Count István Széchenyi (1791–1860) in his capacity as Minister for Transport and Public Works developed a large scale plan for railways implemented in merit by Gábor Baross (1848–1892), Minister of Public Works and Transportation and Government Secretary Ernő Hollán (1824–1900), whose transport policy after the Compromise of 1867 strengthened the central role of Budapest in railway transport.
Established by Ábrahám Ganz (1814–1867) in 1844 and commissioned in early 1845, the Ganz Factory played an instrumental role in manufacturing railway vehicles. The plant started to manufacture chilled-iron wheels for railway application in 1854. At the time, the wheels of railway wagons were made of wrought iron with spokes in Europe. Chill casting had been invented by a British engineer, John Burn in 1812 and the method was applied soon afterwards in America. After purchasing the patent to use the method in manufacturing, the Ganz Factory applied a separate coating on the surface of the wheels contacting the rails to improve rigidity and durability. The words of Ábrahám Ganz, entrepreneur of those days set in a letter to his parents may be seen as a message to the present day: “… my plans are serious, and believe me, if you begin something and fail, you should not despair, as patience, courage and resilience are powerful forces that help deliver you to success: whoever has no confidence in the future deserves nothing but pity.” The factory used to operate at a site in Buda now occupied by the Cast House Museum.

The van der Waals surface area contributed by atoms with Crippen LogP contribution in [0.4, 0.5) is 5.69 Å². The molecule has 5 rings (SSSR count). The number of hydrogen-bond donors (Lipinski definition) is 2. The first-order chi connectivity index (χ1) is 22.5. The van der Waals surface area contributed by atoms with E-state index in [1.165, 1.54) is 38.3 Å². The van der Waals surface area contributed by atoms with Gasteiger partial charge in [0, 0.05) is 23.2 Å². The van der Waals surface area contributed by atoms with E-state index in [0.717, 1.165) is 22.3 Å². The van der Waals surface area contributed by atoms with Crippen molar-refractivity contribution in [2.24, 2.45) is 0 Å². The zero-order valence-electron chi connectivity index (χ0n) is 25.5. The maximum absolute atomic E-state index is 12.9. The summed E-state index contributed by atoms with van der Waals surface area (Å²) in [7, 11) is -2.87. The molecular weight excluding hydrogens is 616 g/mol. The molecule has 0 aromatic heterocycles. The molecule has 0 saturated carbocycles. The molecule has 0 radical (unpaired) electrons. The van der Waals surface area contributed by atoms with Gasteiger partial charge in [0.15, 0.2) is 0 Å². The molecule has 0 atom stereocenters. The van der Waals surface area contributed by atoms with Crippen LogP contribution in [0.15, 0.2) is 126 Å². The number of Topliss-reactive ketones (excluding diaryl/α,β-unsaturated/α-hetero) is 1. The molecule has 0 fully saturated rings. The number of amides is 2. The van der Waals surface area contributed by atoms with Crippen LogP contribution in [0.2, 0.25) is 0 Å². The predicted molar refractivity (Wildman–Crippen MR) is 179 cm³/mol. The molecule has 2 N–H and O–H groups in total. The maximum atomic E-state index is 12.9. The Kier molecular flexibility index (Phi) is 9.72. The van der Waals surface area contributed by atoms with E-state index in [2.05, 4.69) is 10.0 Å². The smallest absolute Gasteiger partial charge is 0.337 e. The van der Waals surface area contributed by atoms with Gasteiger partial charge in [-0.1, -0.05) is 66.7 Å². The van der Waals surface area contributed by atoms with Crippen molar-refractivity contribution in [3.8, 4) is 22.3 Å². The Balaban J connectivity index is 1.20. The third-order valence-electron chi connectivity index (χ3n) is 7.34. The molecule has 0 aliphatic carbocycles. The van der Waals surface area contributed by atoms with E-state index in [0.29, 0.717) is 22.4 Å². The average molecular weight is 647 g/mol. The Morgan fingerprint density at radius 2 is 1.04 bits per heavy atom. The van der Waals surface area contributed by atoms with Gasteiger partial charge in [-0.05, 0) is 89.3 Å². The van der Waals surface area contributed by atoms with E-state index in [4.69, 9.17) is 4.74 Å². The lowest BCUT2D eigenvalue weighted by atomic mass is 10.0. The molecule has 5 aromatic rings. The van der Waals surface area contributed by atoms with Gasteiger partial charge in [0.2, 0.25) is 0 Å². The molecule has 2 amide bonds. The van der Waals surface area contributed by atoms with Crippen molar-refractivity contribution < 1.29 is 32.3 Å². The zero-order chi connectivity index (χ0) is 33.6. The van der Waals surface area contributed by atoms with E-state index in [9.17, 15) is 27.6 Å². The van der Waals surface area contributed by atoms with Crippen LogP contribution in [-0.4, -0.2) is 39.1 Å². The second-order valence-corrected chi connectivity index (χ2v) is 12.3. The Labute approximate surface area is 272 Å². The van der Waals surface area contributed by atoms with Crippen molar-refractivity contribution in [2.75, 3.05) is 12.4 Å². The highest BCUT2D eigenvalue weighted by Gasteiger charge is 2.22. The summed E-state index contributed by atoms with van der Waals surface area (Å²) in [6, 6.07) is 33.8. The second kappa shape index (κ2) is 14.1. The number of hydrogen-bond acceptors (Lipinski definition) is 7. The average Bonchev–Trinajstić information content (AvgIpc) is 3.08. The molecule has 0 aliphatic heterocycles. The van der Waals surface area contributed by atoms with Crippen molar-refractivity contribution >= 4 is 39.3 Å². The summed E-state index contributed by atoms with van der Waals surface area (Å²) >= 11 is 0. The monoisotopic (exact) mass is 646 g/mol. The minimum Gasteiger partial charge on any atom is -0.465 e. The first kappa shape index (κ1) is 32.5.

The Hungarian–Belgian Machinery Vessel Construction Company, established in the year following the Compromise of 1867 in Kőbányai Street, had been transferred to the State of Hungary in 1870 and continued to operate as the Machinery Plant of the State Railways. The operations of the time focused on making steam boilers and a variety of hardware. This plant is also the legal predecessor of MÁVAG, which began to manufacture steam locomotives according to Austrian plans in 1873. Designed fully in Hungary, the modern locomotives made for the Tisza Regional Railway were presented to the audiences at the 1878 Paris World Expo. Manufacturing grew rapidly. The Millennial Exhibition held in Budapest in 1896 already featured locomotive No. 1000. Zsigmond Kordina was the head of a team of internationally recognised engine designers employed by MÁVAG at the time. The locomotives manufactured there could travel at speeds up to 100 km/hour already in 1900. The international acclaim surrounding railway vehicle operations was also reflected by the Grand Prize awarded to MÁVAG’s twin cylinder express train locomotive at the Paris World Exhibition in 1900.
Track laying and the construction of depots and stations ran simultaneously. An outstanding specimen of these projects is the main building of Budapest’s Nyugati (Western) Railway Station with a hall constructed in 1877 according to a plan produced by the office of the French architect, Gustave Eiffel. Keleti (Eastern) Railway Station was completed in 1884.